• INTRODUCTION - Contains general information on the Purpose, Methodology, and Scope of Services for the Phase I ESA, as well as which parities granted Authorization and Access, a Definition of Subject Property Boundaries, the Warranty, and the Limitations of the Phase I ESA.
  • SUBJECT PROPERTY DESCRIPTION - Describes the Location, Immediate Boundaries, Dimensions, Function, Zoning, Improvements, Utilities, Topography and Drainage Patterns, Geology, and Soil Characteristics of a subject property.
  • ADJACENT/NEAR PROPERTIES DESCRIPTION - Describes the land use of
    properties immediately adjacent to and/or near the subject property to a distance at which potential environmental concerns on those properties will no longer represent a concern to the subject property.
  • HISTORICAL RESEARCH - Includes the reviews of historical information sources such as topographic maps, aerial photographs, city directories, fire insurance maps, and chain-of-title summaries in an effort to determine all past land uses of a subject property and adjacent properties.
  • REGULATORY AGENCIES RESEARCH - Lists the reviewed regulatory agency
    databases and summarizes the sites which are potential environmental concerns to the subject property.
  • INTERVIEWS AND OTHER INFORMATION - Presents information on a subject
    property or adjacent properties disclosed through persons knowledgeable about those properties, as well as other information including radon gas concentrations and wetlands status.
  • POTENTIAL ENVIRONMENTAL CONCERNS - Summarizes the available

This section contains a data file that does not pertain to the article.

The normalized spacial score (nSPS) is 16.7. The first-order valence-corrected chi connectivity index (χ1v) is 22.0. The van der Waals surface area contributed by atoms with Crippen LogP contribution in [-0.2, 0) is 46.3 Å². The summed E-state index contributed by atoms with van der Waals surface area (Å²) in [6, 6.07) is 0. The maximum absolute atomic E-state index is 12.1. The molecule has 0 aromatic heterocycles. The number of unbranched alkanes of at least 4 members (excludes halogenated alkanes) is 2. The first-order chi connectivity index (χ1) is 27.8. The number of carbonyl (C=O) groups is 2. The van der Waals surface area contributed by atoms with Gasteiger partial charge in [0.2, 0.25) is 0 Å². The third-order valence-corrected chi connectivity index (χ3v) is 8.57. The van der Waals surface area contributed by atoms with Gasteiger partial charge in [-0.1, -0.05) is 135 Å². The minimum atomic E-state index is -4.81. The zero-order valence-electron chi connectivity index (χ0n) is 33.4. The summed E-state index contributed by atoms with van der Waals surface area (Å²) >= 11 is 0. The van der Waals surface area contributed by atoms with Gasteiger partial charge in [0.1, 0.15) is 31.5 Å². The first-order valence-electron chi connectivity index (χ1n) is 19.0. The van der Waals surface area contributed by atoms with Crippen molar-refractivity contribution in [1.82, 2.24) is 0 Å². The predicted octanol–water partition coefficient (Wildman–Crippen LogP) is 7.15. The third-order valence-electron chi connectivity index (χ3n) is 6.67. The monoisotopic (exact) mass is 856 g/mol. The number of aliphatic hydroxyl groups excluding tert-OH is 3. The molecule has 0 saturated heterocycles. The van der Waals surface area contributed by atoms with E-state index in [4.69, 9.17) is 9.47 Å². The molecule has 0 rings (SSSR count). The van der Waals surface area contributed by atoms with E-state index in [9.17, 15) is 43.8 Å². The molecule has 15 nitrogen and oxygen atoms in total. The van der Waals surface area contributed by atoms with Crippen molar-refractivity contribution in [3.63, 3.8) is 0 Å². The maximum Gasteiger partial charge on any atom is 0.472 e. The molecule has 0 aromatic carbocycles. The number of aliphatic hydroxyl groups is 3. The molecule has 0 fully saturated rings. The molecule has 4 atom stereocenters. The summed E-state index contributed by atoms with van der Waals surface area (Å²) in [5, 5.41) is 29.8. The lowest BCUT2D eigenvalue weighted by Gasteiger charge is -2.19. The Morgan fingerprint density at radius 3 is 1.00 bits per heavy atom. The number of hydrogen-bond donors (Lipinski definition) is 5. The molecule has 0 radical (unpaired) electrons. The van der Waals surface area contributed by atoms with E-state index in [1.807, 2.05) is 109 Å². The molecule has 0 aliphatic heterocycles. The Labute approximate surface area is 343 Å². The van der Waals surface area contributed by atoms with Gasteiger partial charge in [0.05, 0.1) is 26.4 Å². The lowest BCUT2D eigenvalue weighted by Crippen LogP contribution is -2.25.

information on potential environmental concerns identified or disclosed to exist on a subject property or adjacent/near properties. Click here for a listing of the Potential Environmental Concerns addressed during a Phase I ESA.
  • OBSERVATIONS AND RECOMMENDATIONS - Presents the significant environmental concerns associated with a subject property or adjacent/near properties, and recommends what steps should be taken to address those concerns.
  • APPENDICES - Includes copies of reproducible information sources reviewed during the Phase I ESA, as well as an area vicinity map and a site diagram detailing any potential environmental concerns.

The Civilian federal Agency Task Force has put together an excellent guide; the "CFATF Guide on Evaluating Environmental Liability for Property Transfers" which you may download here free as a PDF file (approximately 61 pages).

You can obtain a copy of the ASTM 1527 (E-1527) standard directly from the ASTM here for $45.00 (EHSO makes NO profit from the sale and has no affiliation with the ASTM: ASTM E1527-05 Standard Practice for Environmental Site Assessments: Phase I Environmental Site Assessment Process

For more information, or to have an environmental site assessment conducted, call EHSO (Benivia, LLC) at 770-645-0788 or email us


Compliance Assessments

Compliance assessments are designed to help businesses assess their overall level of compliance with environmental, health and safety requirements. They especially focuses upon the basic environmental requirements, plans, reports and documents which are required. Depending upon the nature of the facility being assessed, greater attention can be paid to certain specific areas of the regulation, such as water discharge rules for an electroplating company with a discharge into a stream, air emissions at a auto spray paint facility; or OSHA hazard communication compliance at a facility with many employees working with dangerous compounds.

A summary of the requirements and an explanation of the actions required to achieve compliance is provided in a quick, easy-to-understand and use format.

For more information and pricing, click here.